The Best Pitch Letter I’ve Ever Received

Written by Brad Phillips @MrMediaTraining on February 13, 2014 – 6:02 am

I recently received a letter from Dale Dixon, the author of a new public speaking book called Sweating Bullets: A Story about Overcoming the Fear of Public Speaking.

Until I received his note, which was accompanied by a copy of his book, Dale and I had never communicated. But the tone of his pitch letter was perfect—and a great example of the right way to pitch a stranger.

Dale Dixon Note Edited

1. He was familiar with my work

Any journalist or blogger can tell you stories about being pitched by PR professionals who had absolutely no familiarity with their product. I’ve been pitched to do stories on food, sports, and outdoor clothing.

Even people who are familiar with my work sometimes come across as perfunctory. But Dale didn’t. In his letter, he made a sincere effort to convey his familiarity with my coverage area. And as a result, I felt that he deserved my attention.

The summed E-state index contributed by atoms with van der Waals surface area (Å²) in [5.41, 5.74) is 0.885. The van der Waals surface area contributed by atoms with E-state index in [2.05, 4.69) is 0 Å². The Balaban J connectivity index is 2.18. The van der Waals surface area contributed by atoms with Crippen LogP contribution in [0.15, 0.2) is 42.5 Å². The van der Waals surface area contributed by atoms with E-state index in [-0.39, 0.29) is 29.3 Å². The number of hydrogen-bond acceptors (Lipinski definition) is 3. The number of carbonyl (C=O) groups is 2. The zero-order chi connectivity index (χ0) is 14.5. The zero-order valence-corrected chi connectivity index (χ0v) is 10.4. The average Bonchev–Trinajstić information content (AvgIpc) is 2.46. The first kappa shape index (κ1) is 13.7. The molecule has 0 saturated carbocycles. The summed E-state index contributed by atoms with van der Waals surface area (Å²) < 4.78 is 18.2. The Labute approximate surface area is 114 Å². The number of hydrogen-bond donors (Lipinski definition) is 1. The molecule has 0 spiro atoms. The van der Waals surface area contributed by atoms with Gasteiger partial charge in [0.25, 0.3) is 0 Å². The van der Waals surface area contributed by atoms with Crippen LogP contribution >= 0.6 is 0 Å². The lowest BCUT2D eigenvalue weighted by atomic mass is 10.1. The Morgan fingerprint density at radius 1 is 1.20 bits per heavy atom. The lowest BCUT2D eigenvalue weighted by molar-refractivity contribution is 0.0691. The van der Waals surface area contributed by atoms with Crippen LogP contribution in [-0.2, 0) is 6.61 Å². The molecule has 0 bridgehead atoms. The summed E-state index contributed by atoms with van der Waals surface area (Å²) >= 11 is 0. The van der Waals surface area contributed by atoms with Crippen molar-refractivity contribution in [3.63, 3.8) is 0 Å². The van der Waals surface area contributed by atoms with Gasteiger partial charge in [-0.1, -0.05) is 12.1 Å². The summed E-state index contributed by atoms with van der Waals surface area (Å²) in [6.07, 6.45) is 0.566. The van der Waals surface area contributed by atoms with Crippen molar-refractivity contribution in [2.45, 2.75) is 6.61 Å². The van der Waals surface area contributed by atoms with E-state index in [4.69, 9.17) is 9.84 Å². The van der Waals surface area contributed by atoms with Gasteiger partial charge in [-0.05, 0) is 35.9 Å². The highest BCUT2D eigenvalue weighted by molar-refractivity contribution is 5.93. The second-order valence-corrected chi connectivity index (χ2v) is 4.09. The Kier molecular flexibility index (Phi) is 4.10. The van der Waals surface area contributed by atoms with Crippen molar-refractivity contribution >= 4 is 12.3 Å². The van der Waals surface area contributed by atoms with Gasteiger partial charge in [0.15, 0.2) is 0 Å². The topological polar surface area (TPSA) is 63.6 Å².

2. His pitch looked good

Dale’s letterhead, which included an image of his book cover along with testimonials, looked good. His letter was professionally designed, attractively spaced, and uncluttered by an overabundance of words. Those may seem like small details—but in a business in which appearances matter, he made the most of his sheet of paper. As a result, he persuaded me to put his book toward the top of my “books to read” pile.

3. He made a soft pitch 

More than anything, I appreciated how subtle and respectful his pitch was. His motive for sending me the book—unless he’s the rare altruist—must be for me to read and review it. But in reading his letter, you’d never know it. He let the quality of his approach do the work for him and didn’t feel the need to deliver a blunt call to action. I found that understated approach rare and refreshing. As a result, I decided to reach out to him for permission to reprint his letter and help publicize his book.

I haven’t read Dale’s book yet, so I can’t offer a personal review of it. But if it’s anywhere as thoughtful as his perfect pitch, I’ll be in for a treat when I finally crack the spine.

Don’t miss a thing! Click here to instantly join our mailing list and receive our free weekly media training and public speaking tips.

Related Posts Plugin for WordPress, Blogger...


Tags: , , ,
Posted in Media Relations | 2 Comments »

Media and Presentation Training Workshops